Together with colleague Ellen Eriksen, Skotheim was teaching students how to write a good opinion piece.
⁃ In my daily work, I often hear that young people were so much more passionate about social causes back in the day when they would chain themselves to trees, participate in political rallies, and so on.
- They say the selfie generation doesn’t care. But I disagree, she says.
⁃ It is just that the old banners and shouts in the streets have now been replaced with electronic forms of mobilization. Like the MeToo movement, which started with a few messages in social media. As a result, many powerful men around the globe have fallen.
Success: This is the second year in a row that Metis and BPG invite the media industry for a meet and greet. (Photo: Tonje Li)
The students agree with her. When asked, they willingly share what’s on their hearts and minds.
⁃ I think the media portrays senior year high school students in a negative and unfair way, claims student Kristine Trengereid.
- You always write about that one guy who goes crazy on a Greek island, but you fail to mention all the positive stories. The truth is, these students raise millions for good causes every year. I remember one cause, where students raised NOK 500 000 for cancer research just through a hashtag on Instagram. I could only find one article about it in a small, local paper.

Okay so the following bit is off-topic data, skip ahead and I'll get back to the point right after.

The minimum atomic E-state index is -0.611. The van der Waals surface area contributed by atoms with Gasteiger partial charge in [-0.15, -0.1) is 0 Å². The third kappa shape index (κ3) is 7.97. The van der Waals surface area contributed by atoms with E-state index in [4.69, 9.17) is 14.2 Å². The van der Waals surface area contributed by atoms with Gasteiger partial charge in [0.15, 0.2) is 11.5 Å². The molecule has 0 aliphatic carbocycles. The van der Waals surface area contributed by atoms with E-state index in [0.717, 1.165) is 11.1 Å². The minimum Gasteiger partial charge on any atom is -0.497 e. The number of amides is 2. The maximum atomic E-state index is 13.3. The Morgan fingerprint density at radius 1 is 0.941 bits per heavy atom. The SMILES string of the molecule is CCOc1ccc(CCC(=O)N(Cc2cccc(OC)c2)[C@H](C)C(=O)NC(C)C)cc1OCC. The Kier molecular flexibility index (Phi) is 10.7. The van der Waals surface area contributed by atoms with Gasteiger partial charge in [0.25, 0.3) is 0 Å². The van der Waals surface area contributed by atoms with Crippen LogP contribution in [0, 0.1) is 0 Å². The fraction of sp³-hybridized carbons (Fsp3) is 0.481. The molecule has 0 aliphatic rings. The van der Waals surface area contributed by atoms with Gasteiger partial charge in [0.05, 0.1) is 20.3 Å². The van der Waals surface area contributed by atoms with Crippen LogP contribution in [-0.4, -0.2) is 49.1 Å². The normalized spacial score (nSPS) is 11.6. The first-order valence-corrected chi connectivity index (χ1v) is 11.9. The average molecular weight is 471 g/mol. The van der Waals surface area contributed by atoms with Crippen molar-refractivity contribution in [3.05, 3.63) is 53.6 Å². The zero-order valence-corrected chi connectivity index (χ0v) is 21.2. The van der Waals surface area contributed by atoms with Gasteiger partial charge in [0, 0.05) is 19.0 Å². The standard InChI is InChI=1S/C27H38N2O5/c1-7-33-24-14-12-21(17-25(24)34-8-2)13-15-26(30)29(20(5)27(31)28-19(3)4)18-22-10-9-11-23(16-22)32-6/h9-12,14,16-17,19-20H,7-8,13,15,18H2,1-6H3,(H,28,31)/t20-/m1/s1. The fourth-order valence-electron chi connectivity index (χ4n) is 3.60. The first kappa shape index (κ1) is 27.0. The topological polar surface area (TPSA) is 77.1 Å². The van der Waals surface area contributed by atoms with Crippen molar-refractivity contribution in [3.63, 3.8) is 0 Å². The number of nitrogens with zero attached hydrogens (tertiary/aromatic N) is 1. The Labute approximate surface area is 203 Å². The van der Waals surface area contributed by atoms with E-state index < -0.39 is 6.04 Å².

BT Opinion Editor Liv Skotheim teaching the students how to write an opinion piece that gets published. (Photo: Hilde V. Gudvangen / Media City Bergen)
⁃ I would love to publish that opinion piece. If you want to write it, we can help you out, responds Skotheim.
Future media professionals: Many former media students from Metis and BPG are now working in media cluster companies. (Photo: Martin Egset-Linneke)
Other member companies from the Media Cluster attended the festival, inviting students to participate.
Podcast producer Line Alsaker from the Norwegian Broadcasting Corporation (NRK) invited students to participate in their ongoing radio short documentary competition and gave a talk on how to make a good podcast.
Podcast producer Line Alsaker from NRK talking about good storytelling and interview techniques for podcasts. (Photo: Tonje Li)
TV 2, along with the more tech-driven cluster companies Myreze and Rainfall, were also presenting at this year's Media Festival, together with the University of Bergen, Noroff, and BI Bergen.
⁃ Our job is to educate future media producers, says co-host and organizer Rolf Næss at Metis.
- We see a lot of possibilities in the people and companies right here in Bergen, in our local network. In return, we can offer them access to an interesting but hard-to-reach demographic.
The event is specifically targeted towards media students at the two schools, and gives the students a glimpse into future opportunities.
Keith Mellingen from Rainfall showing a 360 film to a student. (Photo: Kaya Meby Steen)
- I started editing film in high school, just like you, says presenter and VR-expert Keith Mellingen.
He is just a few years older than the students and is now Head of VR at the consultancy firm Rainfall.
- Without any further education, I kept learning and exploring 360 film, and eventually worked my way up to where I am today.
Mellingen is clearly hitting a nerve with his audience as jaws are dropping all over the auditorium.
Director Martin Lavik Nygaard from Myreze, telling the story of the young and up-and-coming media tech company. (Photo: Martin Egset-Linneke)
Text by Hilde Gudvangen